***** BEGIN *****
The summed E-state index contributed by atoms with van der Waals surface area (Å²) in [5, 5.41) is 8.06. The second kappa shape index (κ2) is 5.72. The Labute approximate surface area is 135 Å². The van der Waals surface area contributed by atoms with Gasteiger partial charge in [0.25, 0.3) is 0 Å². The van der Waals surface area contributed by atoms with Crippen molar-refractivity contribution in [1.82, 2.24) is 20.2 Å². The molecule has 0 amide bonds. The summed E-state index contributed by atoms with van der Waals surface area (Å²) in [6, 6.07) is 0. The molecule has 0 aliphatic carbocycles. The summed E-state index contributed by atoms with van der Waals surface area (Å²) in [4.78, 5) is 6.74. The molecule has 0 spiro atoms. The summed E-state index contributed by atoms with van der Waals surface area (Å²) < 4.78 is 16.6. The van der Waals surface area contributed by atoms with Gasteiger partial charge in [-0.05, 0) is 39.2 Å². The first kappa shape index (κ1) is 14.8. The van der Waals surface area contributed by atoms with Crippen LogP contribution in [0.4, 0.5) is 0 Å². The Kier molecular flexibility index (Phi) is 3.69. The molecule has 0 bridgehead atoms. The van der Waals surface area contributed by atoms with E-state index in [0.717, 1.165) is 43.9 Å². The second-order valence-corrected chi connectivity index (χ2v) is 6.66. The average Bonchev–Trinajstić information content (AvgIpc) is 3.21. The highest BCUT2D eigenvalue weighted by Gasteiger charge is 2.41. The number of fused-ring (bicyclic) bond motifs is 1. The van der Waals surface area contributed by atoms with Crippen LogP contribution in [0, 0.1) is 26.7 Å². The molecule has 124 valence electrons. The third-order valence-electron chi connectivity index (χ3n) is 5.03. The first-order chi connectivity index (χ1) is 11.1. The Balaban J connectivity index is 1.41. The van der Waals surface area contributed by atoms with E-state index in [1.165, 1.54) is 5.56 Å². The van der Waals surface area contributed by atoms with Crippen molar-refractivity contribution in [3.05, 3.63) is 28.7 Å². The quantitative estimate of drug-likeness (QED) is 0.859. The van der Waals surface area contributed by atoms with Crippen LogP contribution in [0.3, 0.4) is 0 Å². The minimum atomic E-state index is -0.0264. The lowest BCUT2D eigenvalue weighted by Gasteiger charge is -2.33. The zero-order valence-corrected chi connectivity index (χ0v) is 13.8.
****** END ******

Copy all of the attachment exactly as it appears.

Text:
The summed E-state index contributed by atoms with van der Waals surface area (Å²) in [5, 5.41) is 8.06. The second kappa shape index (κ2) is 5.72. The Labute approximate surface area is 135 Å². The van der Waals surface area contributed by atoms with Gasteiger partial charge in [0.25, 0.3) is 0 Å². The van der Waals surface area contributed by atoms with Crippen molar-refractivity contribution in [1.82, 2.24) is 20.2 Å². The molecule has 0 amide bonds. The summed E-state index contributed by atoms with van der Waals surface area (Å²) in [6, 6.07) is 0. The molecule has 0 aliphatic carbocycles. The summed E-state index contributed by atoms with van der Waals surface area (Å²) in [4.78, 5) is 6.74. The molecule has 0 spiro atoms. The summed E-state index contributed by atoms with van der Waals surface area (Å²) < 4.78 is 16.6. The van der Waals surface area contributed by atoms with Gasteiger partial charge in [-0.05, 0) is 39.2 Å². The first kappa shape index (κ1) is 14.8. The van der Waals surface area contributed by atoms with Crippen LogP contribution in [0.4, 0.5) is 0 Å². The Kier molecular flexibility index (Phi) is 3.69. The molecule has 0 bridgehead atoms. The van der Waals surface area contributed by atoms with E-state index in [0.717, 1.165) is 43.9 Å². The second-order valence-corrected chi connectivity index (χ2v) is 6.66. The average Bonchev–Trinajstić information content (AvgIpc) is 3.21. The highest BCUT2D eigenvalue weighted by Gasteiger charge is 2.41. The number of fused-ring (bicyclic) bond motifs is 1. The van der Waals surface area contributed by atoms with Crippen LogP contribution in [0, 0.1) is 26.7 Å². The molecule has 124 valence electrons. The third-order valence-electron chi connectivity index (χ3n) is 5.03. The first-order chi connectivity index (χ1) is 11.1. The Balaban J connectivity index is 1.41. The van der Waals surface area contributed by atoms with E-state index in [1.165, 1.54) is 5.56 Å². The van der Waals surface area contributed by atoms with Crippen molar-refractivity contribution in [3.05, 3.63) is 28.7 Å². The quantitative estimate of drug-likeness (QED) is 0.859. The van der Waals surface area contributed by atoms with Crippen LogP contribution in [0.3, 0.4) is 0 Å². The minimum atomic E-state index is -0.0264. The lowest BCUT2D eigenvalue weighted by Gasteiger charge is -2.33. The zero-order valence-corrected chi connectivity index (χ0v) is 13.8.